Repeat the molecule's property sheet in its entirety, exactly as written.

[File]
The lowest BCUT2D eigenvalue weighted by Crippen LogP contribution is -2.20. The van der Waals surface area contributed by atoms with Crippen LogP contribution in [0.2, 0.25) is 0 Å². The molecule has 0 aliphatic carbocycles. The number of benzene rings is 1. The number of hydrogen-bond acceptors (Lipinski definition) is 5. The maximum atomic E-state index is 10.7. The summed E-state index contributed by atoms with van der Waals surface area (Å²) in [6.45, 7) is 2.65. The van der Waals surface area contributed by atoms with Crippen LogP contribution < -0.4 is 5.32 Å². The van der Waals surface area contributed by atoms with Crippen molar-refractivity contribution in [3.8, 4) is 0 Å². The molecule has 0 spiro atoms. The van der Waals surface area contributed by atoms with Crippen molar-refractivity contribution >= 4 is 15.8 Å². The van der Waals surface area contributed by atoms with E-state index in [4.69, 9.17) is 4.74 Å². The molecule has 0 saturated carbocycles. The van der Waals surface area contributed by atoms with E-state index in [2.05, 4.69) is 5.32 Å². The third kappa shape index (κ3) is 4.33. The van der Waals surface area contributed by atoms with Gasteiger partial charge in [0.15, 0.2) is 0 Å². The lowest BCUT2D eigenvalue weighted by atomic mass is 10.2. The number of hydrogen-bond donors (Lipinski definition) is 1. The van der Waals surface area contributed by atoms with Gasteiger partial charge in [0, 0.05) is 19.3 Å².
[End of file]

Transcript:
The lowest BCUT2D eigenvalue weighted by Crippen LogP contribution is -2.20. The van der Waals surface area contributed by atoms with Crippen LogP contribution in [0.2, 0.25) is 0 Å². The molecule has 0 aliphatic carbocycles. The number of benzene rings is 1. The number of hydrogen-bond acceptors (Lipinski definition) is 5. The maximum atomic E-state index is 10.7. The summed E-state index contributed by atoms with van der Waals surface area (Å²) in [6.45, 7) is 2.65. The van der Waals surface area contributed by atoms with Crippen LogP contribution < -0.4 is 5.32 Å². The van der Waals surface area contributed by atoms with Crippen molar-refractivity contribution in [3.8, 4) is 0 Å². The molecule has 0 spiro atoms. The van der Waals surface area contributed by atoms with Crippen molar-refractivity contribution >= 4 is 15.8 Å². The van der Waals surface area contributed by atoms with E-state index in [4.69, 9.17) is 4.74 Å². The molecule has 0 saturated carbocycles. The van der Waals surface area contributed by atoms with E-state index in [2.05, 4.69) is 5.32 Å². The third kappa shape index (κ3) is 4.33. The van der Waals surface area contributed by atoms with Gasteiger partial charge in [0.15, 0.2) is 0 Å². The lowest BCUT2D eigenvalue weighted by atomic mass is 10.2. The number of hydrogen-bond donors (Lipinski definition) is 1. The van der Waals surface area contributed by atoms with Gasteiger partial charge in [0, 0.05) is 19.3 Å².